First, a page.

It is reported that California has only one year of water remaining in lakes and reservoirs across the state. What happens when that water is gone and the drought continues? We will soon come to realize how tenuous our control over the region’s water is as we face an extended drought. We will be unable to sustain our over grown society that is used to the idea of abundant water.
In history when an extended drought was evident the native Californian’s first conserved the precious resource, using a little as possible, and then as the drought was sustained they moved on. They left the valley, the river delta and fled into the mountains where they could find enough moisture to sustain life. Or, north were there was abundant water. The question is, will we have a modern version of this drought driven exodus? During the “Dust Bowel” in the 1930s farmers pack up their families and moved to California, looking for rich land and lots of water to grow their crops.
Over the last 100 years California and the Southwest have experienced a century of benign, moderately wet times according to scientists. Historically the last century has not been “the normal” conditions for the region. California has been much drier for longer periods of time, according to paleoclimatologist, scientist that have studied the tree rings, the minden shell piles, and sediment cores from lakes, rivers and bays. Many of the climate cycles they have discovered are centuries long. We many very well be coming to the end of a relatively wet century and are on the cusp of a very dry century.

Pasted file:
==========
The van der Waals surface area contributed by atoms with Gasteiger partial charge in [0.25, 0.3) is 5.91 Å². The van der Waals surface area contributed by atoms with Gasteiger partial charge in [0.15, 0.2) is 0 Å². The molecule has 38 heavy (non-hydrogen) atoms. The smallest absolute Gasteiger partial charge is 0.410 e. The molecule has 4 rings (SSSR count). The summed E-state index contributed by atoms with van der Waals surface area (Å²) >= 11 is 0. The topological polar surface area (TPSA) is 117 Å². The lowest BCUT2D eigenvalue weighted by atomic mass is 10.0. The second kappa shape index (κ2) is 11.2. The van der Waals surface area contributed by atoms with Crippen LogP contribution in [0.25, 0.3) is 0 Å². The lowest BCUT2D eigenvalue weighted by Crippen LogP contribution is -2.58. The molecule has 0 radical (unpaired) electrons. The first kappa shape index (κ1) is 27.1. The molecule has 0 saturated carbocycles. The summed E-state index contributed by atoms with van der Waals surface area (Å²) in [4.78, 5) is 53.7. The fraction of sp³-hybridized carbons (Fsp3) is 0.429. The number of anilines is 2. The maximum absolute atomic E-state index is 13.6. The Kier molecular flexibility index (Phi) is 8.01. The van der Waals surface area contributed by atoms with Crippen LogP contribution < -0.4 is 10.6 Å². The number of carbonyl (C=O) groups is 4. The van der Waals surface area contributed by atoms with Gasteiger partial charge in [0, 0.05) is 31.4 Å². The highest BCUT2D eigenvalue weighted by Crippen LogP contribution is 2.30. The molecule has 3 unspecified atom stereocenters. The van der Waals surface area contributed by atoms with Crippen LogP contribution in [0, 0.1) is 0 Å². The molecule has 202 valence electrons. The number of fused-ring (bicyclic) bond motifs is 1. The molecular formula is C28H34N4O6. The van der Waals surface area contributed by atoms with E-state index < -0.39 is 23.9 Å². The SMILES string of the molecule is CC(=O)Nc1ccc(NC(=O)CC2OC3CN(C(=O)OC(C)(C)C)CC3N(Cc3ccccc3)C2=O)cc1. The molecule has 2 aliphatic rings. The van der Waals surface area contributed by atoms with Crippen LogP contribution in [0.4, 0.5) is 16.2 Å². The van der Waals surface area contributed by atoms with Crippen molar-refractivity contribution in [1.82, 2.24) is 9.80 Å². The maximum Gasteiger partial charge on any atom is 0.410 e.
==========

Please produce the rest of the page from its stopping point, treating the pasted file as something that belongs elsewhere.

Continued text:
Ingram and Malamud-Roam, writing in the The West without Water: What Past Floods, Droughts, and Other Climatic Clues Tell Us about Tomorrow
Today, all of the West’s great rivers are dammed, and hardly a drop of the flowing surface water remains unmanaged or uncontrolled. This new norm is insidious: the population has a collective idea of abundant water for consumption, despite what the region’s forests and waterways indicate. Too few of the region’s inhabitants notice the connections between dying forests, drying riverbeds, shrinking lakes and reservoirs, and the creeping drought. Water continues to flow through the taps, swimming pools are full, and vegetables are abundant and gleaming on supermarket shelves. But we should not have to wait until the reservoirs run dry to realize how tenuous our engineered control of the region’s water is in the face of drought or massive floods. Engineered water management was an aid to building a large, modern society in the West during what is now understood to have been a century of benign, moderately wet times. It is most certainly not likely to sustain what is now an engorged, vastly overgrown modern society.
Each family in the state needs to be asking, what will we do if there is an extended drought and the states reservoirs remain sun baked mud flats? Will you move on like the native Californian’s did? All the water delivery infrastructure in the state will be useless if the reservoirs and rivers are dry. And, that is becoming a higher probability with every passing day.